January 25th, 2008



There was a meme a while ago where people had to take a list and bold the "privileges" they experienced growing up. I know I've left it too late to address this, but I think it leads to some interesting ideas in general, so I'm going to babble a bit.

To deal with the meme itself: it originated from a teaching exercise developed at Indiana State University. Most people who filled in the meme commented that it isn't terribly well thought out. Some of the criticisms are a bit off-target; yes, it is US-centric and yes, it concentrates on class to the exclusion of other kinds of privilege, but that's because it was designed to teach American college students about class, not to be used as a meme in the rather international and highly varied context of LJ, or to make a profound statement about privilege in general. Several people argued that it fails even to address even American class privilege in a sensible way; I don't know enough about that to be able to comment. My reading of it is that somebody who bolded most of it would have the following advantages: a financially stable background; guardians who were committed to education; to some extent, though the list doesn't cover this as well as it might, a culture which is socially valued. Those are definitely advantages which some people have and others lack, which is not to say that everyone who has them must have a wonderful and perfect life and everyone else must be living in misery!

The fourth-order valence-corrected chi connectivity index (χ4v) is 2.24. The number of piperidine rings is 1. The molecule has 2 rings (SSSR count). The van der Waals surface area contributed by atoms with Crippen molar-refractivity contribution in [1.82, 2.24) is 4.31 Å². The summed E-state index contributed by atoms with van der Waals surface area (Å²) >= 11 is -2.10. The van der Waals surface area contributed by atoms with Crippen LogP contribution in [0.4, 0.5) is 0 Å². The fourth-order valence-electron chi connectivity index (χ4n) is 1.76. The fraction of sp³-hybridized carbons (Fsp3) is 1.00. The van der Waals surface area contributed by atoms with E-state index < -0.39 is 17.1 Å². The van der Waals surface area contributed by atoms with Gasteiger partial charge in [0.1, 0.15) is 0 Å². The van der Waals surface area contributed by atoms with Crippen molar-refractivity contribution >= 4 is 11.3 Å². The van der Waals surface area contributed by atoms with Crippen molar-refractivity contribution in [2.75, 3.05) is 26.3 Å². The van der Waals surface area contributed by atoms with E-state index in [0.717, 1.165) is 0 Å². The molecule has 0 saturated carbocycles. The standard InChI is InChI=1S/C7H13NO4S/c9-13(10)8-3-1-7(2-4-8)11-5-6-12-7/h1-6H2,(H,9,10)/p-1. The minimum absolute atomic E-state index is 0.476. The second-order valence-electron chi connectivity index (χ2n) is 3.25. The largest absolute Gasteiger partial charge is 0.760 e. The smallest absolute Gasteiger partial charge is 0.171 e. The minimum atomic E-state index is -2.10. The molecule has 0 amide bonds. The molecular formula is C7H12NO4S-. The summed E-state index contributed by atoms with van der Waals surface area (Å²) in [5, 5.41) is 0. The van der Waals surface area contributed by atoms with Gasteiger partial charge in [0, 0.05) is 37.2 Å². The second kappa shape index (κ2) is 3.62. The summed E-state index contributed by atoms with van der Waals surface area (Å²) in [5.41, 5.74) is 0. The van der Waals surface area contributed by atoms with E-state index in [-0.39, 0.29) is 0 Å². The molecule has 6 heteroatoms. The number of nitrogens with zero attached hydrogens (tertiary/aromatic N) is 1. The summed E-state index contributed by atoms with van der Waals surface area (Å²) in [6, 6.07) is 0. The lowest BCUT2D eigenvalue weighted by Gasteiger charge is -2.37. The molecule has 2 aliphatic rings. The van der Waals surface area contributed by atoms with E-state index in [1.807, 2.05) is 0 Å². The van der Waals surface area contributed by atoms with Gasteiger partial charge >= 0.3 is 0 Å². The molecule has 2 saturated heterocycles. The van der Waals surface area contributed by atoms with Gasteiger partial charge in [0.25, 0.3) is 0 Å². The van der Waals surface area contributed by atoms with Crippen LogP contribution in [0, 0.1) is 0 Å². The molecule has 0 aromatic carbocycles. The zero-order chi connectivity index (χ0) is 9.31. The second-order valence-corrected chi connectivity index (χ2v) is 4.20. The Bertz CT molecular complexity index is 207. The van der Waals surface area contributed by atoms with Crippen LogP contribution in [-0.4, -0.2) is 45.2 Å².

But I think the reaction to this meme is a good example of why those privilege lists don't really make the point they are trying to make very well. Collapse )

Well, what do you think? Someone complimented me recently on posting thoughtful essays to LJ, which made me realize I haven't done so in quite a long while. And now I've got past the major worst of work panic, I can write up things that I've been ruminating on for a while.
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